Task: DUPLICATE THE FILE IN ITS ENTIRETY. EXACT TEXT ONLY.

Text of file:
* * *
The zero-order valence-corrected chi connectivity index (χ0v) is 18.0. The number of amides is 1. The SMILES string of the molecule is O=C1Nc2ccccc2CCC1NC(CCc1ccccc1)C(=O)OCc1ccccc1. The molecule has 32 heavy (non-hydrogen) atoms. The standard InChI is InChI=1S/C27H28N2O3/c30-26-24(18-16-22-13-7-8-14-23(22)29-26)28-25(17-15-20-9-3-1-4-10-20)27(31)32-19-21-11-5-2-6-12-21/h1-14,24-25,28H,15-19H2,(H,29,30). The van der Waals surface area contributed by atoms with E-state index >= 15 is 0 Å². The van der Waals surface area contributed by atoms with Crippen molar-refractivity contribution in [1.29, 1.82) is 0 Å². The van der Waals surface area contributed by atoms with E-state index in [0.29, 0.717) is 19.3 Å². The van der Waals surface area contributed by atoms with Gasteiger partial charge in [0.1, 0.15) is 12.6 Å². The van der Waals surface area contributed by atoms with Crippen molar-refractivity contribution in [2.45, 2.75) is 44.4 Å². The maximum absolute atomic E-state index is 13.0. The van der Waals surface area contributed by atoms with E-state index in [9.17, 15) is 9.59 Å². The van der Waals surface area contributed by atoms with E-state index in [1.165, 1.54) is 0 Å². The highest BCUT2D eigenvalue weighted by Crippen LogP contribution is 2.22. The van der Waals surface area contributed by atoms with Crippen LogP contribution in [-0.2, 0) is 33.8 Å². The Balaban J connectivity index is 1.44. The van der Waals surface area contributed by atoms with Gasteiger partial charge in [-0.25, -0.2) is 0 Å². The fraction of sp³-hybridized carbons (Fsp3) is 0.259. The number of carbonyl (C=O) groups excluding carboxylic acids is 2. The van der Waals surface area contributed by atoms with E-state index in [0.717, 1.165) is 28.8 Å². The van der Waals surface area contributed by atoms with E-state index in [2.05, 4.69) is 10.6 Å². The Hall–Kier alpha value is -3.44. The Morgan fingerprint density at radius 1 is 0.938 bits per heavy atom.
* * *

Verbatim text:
The zero-order valence-corrected chi connectivity index (χ0v) is 18.0. The number of amides is 1. The SMILES string of the molecule is O=C1Nc2ccccc2CCC1NC(CCc1ccccc1)C(=O)OCc1ccccc1. The molecule has 32 heavy (non-hydrogen) atoms. The standard InChI is InChI=1S/C27H28N2O3/c30-26-24(18-16-22-13-7-8-14-23(22)29-26)28-25(17-15-20-9-3-1-4-10-20)27(31)32-19-21-11-5-2-6-12-21/h1-14,24-25,28H,15-19H2,(H,29,30). The van der Waals surface area contributed by atoms with E-state index >= 15 is 0 Å². The van der Waals surface area contributed by atoms with Crippen molar-refractivity contribution in [1.29, 1.82) is 0 Å². The van der Waals surface area contributed by atoms with E-state index in [0.29, 0.717) is 19.3 Å². The van der Waals surface area contributed by atoms with Gasteiger partial charge in [0.1, 0.15) is 12.6 Å². The van der Waals surface area contributed by atoms with Crippen molar-refractivity contribution in [2.45, 2.75) is 44.4 Å². The maximum absolute atomic E-state index is 13.0. The van der Waals surface area contributed by atoms with E-state index in [9.17, 15) is 9.59 Å². The van der Waals surface area contributed by atoms with E-state index in [1.165, 1.54) is 0 Å². The highest BCUT2D eigenvalue weighted by Crippen LogP contribution is 2.22. The van der Waals surface area contributed by atoms with Crippen LogP contribution in [-0.2, 0) is 33.8 Å². The Balaban J connectivity index is 1.44. The van der Waals surface area contributed by atoms with Gasteiger partial charge in [-0.25, -0.2) is 0 Å². The fraction of sp³-hybridized carbons (Fsp3) is 0.259. The number of carbonyl (C=O) groups excluding carboxylic acids is 2. The van der Waals surface area contributed by atoms with E-state index in [0.717, 1.165) is 28.8 Å². The van der Waals surface area contributed by atoms with E-state index in [2.05, 4.69) is 10.6 Å². The Hall–Kier alpha value is -3.44. The Morgan fingerprint density at radius 1 is 0.938 bits per heavy atom.